Birding is a fast growing hobby.

Bird watching, also known as birding, has become one of the fastest growing hobbies in North America. About 50 million Americans plan an outing to observe wild birds every year. In Canada more time is spent bird watching than gardening. Birding used to be a refuge from a fast-paced world and the purview of retirees. No longer.

In addition to more people of all ages going birding, younger birders have had a significant increase. A new generation has introduced competitive birding using technology, which is creating tension between old school birders and the new younger birders. Smartphones and digital cameras replace pads and pencils at competitive birding called Big Days. There is even a World Series of Birding every May. Seasoned (and older) birders refuse to bring cellphones with birding apps and digital cameras when birding. They bring a field guide, binoculars and notebooks in which they hand write notes. Traditional birders see the use of technology as a short cut.

The American Birding Association has a code of ethics which they are revising to address the use of technology. Confirmation of bird sightings based on photographs has not yet been officially accepted by the American Birding Association although they recently created a category in the Big Days called Photo Big Days.

Why has birding become so popular?

  • It is an inexpensive hobby – investing in fancy digital cameras aside.
  • It is convenient – you can bird watch in your backyard or a local park.
  • It is time spent outside.
  • It is interesting and challenging.
  • It is relaxing. The concentration and focus are calming.
  • You meet interesting people.
  • It keeps you ‘in the moment’.
  • It involves you in conservation and nature.
  • It will make you happy.

Basic tips for birding:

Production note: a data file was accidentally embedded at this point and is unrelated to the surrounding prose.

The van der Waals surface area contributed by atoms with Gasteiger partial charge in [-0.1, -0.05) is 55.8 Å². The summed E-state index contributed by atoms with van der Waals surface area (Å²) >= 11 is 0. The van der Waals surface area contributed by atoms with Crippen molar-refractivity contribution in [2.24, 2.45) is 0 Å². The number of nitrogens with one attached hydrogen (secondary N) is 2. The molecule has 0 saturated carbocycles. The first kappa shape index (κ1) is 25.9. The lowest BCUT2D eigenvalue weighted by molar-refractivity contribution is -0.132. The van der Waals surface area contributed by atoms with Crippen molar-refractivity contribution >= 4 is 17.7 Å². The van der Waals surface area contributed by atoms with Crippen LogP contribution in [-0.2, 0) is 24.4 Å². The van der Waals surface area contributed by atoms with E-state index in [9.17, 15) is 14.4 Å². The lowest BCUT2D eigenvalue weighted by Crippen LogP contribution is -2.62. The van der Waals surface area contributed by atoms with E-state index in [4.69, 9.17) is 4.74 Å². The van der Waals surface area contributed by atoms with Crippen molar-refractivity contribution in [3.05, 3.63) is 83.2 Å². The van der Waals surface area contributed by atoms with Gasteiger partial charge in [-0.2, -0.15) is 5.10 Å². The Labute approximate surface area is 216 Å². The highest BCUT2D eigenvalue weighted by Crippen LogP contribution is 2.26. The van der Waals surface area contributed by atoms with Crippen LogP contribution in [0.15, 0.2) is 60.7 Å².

• Spring is ideal for birding because birds begin their migration north and they are more easily visible in trees before the leaves fill in.
  • Birding is best at the beginning or end of the day when many birds are looking for food and are active.
  • Listen for calls.
  • Spotting and identifying is difficult at first but gets easier with practice.
  • Bring birds to you and increase their habitats by planting native plants at your home.

Recommended birding guidebooks:

Roger Tory Peterson’s Field Guides exist for various regions in the U.S. central and South America. They are classics in the field. They are paperbacks.

The Sibley Guide to Birds provides additional bird information like distinguishing marks, behavioral information and different views. They also come for specific U.S. regions.pix

Recommended birding apps:

The iBird Pro Guide to Birds relieves you of toting a guidebook around. It has illustrations, photos, bird calls and a range map. It is $14.99 and comes for both iOS and Android.

The eBird mobile app is a joint project between the National Audubon Society and the Cornell Lab of Ornithology. It is a free app and available for both iOS and Android. It’s a database for birders worldwide. You can search for a specific type of bird, locate where others are looking for it on any day, and upload what you’ve seen. This helps bird conservationists keep track of bird counts.

Merlin Bird ID is a great app for beginners and intermediate birders. It asks you five questions to help identify over 650 North American birds. The questions are- Where are you? When did you see it? How big was it? What are the main colors? And what was it doing? The app will then provide descriptions of matching bird species based on this information, and it is very accurate. It is free and available for both iOS and Android.

See a previous ASE article about bird houses to go birding in your backyard…

It’s For The Birds about stylish birdhouses.